Twenty years ago Miguel Merino restored an old 19th Century house on the outskirts of the town of Briones and on the adjoining land built facilities for vinification, barrel and bottle ageing and planted a small experimental vineyard. Now, as one of the smallest and youngest wineries in Spain–their first vintage was 1994- their wines are among the most prestigious in the country, and are exported to over 30 markets.
All the grapes at the Miguel Merino Winery come from very old vines planted in bush formation between 1931 and 1963 in Briones. The vineyards are located in slopes facing South and South-west with low-yielding clay and calcareous soils, at an altitude of 550 metres. Almost all of them are Tempranillo, one of the grape varieties that best reflects the particular conditions of each parcel. They also work with a small vineyard planted with Graciano, a very hard-to-grow grape variety which is a great companion to Tempranillo for its tannins and vivacity. The picking at Miguel Merino Winery is done by hand, using small boxes that will take the bunches to the vinification room without any damage to the fruit. Every single bunch of grapes is placed on the sorting table, where they are inspected for quality and any which are not in a perfect state of ripeness or health are rejected.Once the grapes are de-stalked, they are sent to the fermentation vats through a peristaltic system. The alcoholic fermentation will start naturally by the action of the yeasts from the grape skins and will take around three weeks at a temperature just above 30º C. The grape skins are left in contact with the wine for the whole of this period to maximize colour and aromas, with frequent remontages and bazuqueos (pushing the “cap” or solid parts down into the wine to increase flavour and colour. Afterwards the wine is racked into barrels and taken to the malolactic fermentation room, which is maintained at 19º C. so that the second fermentation will start spontaneously. Batonages, where the wine is gently moved, take place every day while the malolactic fermentation continues. Once this second fermentation is completed, the wine - already clarified - will be aged in American, French or Hungarian oak new barrels, made by Murúa, probably the best cooper in Spain according to Miguel Merino! The maturation in oak will last as long as each vintage needs, usually between eighteen and twenty-five months. The wine will then be bottled and left to rest and develop for at least two years in the 20,000 to 30,000 bottles that are filled every harvest.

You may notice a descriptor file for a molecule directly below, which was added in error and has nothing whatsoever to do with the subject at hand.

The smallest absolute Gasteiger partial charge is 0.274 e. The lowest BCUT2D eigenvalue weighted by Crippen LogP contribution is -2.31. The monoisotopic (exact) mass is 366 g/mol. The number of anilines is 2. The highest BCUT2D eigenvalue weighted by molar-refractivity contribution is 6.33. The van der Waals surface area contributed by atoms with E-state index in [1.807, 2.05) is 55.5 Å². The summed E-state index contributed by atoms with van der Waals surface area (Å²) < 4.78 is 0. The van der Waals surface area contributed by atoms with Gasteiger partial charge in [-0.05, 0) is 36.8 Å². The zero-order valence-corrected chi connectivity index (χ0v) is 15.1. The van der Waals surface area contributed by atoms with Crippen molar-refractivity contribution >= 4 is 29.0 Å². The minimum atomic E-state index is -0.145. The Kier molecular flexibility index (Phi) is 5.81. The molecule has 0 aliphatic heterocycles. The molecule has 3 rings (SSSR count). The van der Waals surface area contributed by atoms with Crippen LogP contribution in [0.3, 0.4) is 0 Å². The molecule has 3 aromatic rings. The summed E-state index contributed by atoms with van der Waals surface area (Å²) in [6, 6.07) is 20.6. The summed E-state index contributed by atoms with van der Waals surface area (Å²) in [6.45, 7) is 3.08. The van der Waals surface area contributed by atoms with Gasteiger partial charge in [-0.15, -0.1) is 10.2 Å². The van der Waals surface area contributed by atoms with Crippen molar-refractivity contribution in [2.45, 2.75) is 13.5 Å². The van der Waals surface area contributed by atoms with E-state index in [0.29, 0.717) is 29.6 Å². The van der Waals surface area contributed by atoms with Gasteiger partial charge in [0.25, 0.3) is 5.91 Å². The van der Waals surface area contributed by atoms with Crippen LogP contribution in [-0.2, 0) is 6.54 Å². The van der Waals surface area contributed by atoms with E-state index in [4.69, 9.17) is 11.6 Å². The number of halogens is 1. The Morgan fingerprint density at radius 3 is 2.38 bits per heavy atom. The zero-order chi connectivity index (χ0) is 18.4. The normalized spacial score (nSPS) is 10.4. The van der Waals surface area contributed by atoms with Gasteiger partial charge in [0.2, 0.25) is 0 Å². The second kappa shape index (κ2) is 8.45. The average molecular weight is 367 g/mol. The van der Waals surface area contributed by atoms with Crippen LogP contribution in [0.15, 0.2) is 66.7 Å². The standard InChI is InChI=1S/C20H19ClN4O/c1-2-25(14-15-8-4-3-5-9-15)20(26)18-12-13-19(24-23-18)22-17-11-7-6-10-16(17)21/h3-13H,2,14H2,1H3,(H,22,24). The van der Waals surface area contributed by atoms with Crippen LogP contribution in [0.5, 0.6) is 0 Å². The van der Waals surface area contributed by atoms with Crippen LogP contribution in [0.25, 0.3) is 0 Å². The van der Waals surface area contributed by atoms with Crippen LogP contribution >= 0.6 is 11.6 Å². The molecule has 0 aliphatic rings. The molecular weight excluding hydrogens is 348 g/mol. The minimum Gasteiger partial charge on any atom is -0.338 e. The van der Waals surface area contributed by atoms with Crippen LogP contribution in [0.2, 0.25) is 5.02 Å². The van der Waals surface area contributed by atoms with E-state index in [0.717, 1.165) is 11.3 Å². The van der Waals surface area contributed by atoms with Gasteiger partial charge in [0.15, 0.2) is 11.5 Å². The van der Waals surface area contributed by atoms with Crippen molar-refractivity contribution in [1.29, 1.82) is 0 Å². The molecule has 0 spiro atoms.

Miguel Merino Winery Miguel Merino Gran Reserva 2000. Dark and intense red colour, aromas of apricots, plums, spices, tobacco and cacao, on the palate it is balanced, elegant and long.
Miguel Merino Winery
Ctra. de Logroño 16,
Tel: +34 941 322 263
Fax: +34 941 322 294